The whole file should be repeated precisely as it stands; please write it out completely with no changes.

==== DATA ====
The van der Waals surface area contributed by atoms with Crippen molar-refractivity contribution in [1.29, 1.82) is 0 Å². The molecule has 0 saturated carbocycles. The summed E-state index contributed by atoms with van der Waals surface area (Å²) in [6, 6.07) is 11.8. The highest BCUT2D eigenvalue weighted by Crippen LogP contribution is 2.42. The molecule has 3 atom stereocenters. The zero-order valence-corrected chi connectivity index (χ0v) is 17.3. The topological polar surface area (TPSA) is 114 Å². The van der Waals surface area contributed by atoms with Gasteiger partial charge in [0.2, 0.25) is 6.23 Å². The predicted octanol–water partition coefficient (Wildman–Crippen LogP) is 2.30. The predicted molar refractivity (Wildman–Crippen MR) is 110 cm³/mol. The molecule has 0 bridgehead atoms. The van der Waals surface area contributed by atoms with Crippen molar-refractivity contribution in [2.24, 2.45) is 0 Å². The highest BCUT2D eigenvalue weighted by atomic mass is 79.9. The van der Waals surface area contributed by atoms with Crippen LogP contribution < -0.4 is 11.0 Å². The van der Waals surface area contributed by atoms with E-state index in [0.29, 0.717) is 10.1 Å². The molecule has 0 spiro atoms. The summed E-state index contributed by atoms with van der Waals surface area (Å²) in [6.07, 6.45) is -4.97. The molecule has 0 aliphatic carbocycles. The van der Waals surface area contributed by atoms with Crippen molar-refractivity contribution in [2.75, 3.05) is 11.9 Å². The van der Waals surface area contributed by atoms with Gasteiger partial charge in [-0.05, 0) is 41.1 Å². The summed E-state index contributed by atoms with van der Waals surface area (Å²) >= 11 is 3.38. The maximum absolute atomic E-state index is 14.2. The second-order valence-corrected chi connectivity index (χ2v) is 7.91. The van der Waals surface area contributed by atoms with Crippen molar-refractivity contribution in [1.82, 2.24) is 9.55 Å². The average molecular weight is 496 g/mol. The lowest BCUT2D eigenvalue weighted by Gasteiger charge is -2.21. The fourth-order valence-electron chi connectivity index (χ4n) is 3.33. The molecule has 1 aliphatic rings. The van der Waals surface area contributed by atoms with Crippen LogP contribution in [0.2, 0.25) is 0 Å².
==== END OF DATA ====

The van der Waals surface area contributed by atoms with Crippen molar-refractivity contribution in [1.29, 1.82) is 0 Å². The molecule has 0 saturated carbocycles. The summed E-state index contributed by atoms with van der Waals surface area (Å²) in [6, 6.07) is 11.8. The highest BCUT2D eigenvalue weighted by Crippen LogP contribution is 2.42. The molecule has 3 atom stereocenters. The zero-order valence-corrected chi connectivity index (χ0v) is 17.3. The topological polar surface area (TPSA) is 114 Å². The van der Waals surface area contributed by atoms with Gasteiger partial charge in [0.2, 0.25) is 6.23 Å². The predicted octanol–water partition coefficient (Wildman–Crippen LogP) is 2.30. The predicted molar refractivity (Wildman–Crippen MR) is 110 cm³/mol. The molecule has 0 bridgehead atoms. The van der Waals surface area contributed by atoms with Crippen molar-refractivity contribution in [2.24, 2.45) is 0 Å². The highest BCUT2D eigenvalue weighted by atomic mass is 79.9. The van der Waals surface area contributed by atoms with Crippen LogP contribution < -0.4 is 11.0 Å². The van der Waals surface area contributed by atoms with E-state index in [0.29, 0.717) is 10.1 Å². The molecule has 0 spiro atoms. The summed E-state index contributed by atoms with van der Waals surface area (Å²) in [6.07, 6.45) is -4.97. The molecule has 0 aliphatic carbocycles. The van der Waals surface area contributed by atoms with Crippen molar-refractivity contribution in [2.75, 3.05) is 11.9 Å². The van der Waals surface area contributed by atoms with Gasteiger partial charge in [-0.05, 0) is 41.1 Å². The summed E-state index contributed by atoms with van der Waals surface area (Å²) >= 11 is 3.38. The maximum absolute atomic E-state index is 14.2. The second-order valence-corrected chi connectivity index (χ2v) is 7.91. The van der Waals surface area contributed by atoms with Crippen molar-refractivity contribution in [1.82, 2.24) is 9.55 Å². The average molecular weight is 496 g/mol. The lowest BCUT2D eigenvalue weighted by Gasteiger charge is -2.21. The fourth-order valence-electron chi connectivity index (χ4n) is 3.33. The molecule has 1 aliphatic rings. The van der Waals surface area contributed by atoms with Crippen LogP contribution in [0.2, 0.25) is 0 Å².